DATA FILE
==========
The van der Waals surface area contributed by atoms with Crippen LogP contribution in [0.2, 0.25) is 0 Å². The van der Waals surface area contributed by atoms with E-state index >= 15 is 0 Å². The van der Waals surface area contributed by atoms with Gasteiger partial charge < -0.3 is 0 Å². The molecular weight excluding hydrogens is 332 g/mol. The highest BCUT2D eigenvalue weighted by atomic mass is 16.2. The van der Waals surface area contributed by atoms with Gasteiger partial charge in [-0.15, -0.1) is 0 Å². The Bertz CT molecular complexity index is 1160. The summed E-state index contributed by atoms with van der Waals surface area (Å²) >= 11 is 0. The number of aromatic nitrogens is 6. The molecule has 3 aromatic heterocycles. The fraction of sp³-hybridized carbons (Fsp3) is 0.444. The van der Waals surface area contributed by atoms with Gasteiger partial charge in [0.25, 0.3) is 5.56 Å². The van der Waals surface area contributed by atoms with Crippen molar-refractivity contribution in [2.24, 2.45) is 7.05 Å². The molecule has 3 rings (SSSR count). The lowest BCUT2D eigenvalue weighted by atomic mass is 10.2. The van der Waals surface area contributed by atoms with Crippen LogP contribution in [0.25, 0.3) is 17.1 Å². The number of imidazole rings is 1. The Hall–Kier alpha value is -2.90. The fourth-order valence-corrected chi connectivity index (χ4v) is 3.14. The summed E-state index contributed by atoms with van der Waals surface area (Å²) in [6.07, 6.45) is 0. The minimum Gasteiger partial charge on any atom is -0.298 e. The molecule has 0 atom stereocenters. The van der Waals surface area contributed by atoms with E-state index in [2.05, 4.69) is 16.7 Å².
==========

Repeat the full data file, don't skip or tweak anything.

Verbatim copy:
The van der Waals surface area contributed by atoms with Crippen LogP contribution in [0.2, 0.25) is 0 Å². The van der Waals surface area contributed by atoms with E-state index >= 15 is 0 Å². The van der Waals surface area contributed by atoms with Gasteiger partial charge < -0.3 is 0 Å². The molecular weight excluding hydrogens is 332 g/mol. The highest BCUT2D eigenvalue weighted by atomic mass is 16.2. The van der Waals surface area contributed by atoms with Gasteiger partial charge in [-0.15, -0.1) is 0 Å². The Bertz CT molecular complexity index is 1160. The summed E-state index contributed by atoms with van der Waals surface area (Å²) >= 11 is 0. The number of aromatic nitrogens is 6. The molecule has 3 aromatic heterocycles. The fraction of sp³-hybridized carbons (Fsp3) is 0.444. The van der Waals surface area contributed by atoms with Gasteiger partial charge in [0.25, 0.3) is 5.56 Å². The van der Waals surface area contributed by atoms with Crippen molar-refractivity contribution in [2.24, 2.45) is 7.05 Å². The molecule has 3 rings (SSSR count). The lowest BCUT2D eigenvalue weighted by atomic mass is 10.2. The van der Waals surface area contributed by atoms with Crippen LogP contribution in [0.25, 0.3) is 17.1 Å². The number of imidazole rings is 1. The Hall–Kier alpha value is -2.90. The fourth-order valence-corrected chi connectivity index (χ4v) is 3.14. The summed E-state index contributed by atoms with van der Waals surface area (Å²) in [6.07, 6.45) is 0. The minimum Gasteiger partial charge on any atom is -0.298 e. The molecule has 0 atom stereocenters. The van der Waals surface area contributed by atoms with E-state index in [2.05, 4.69) is 16.7 Å².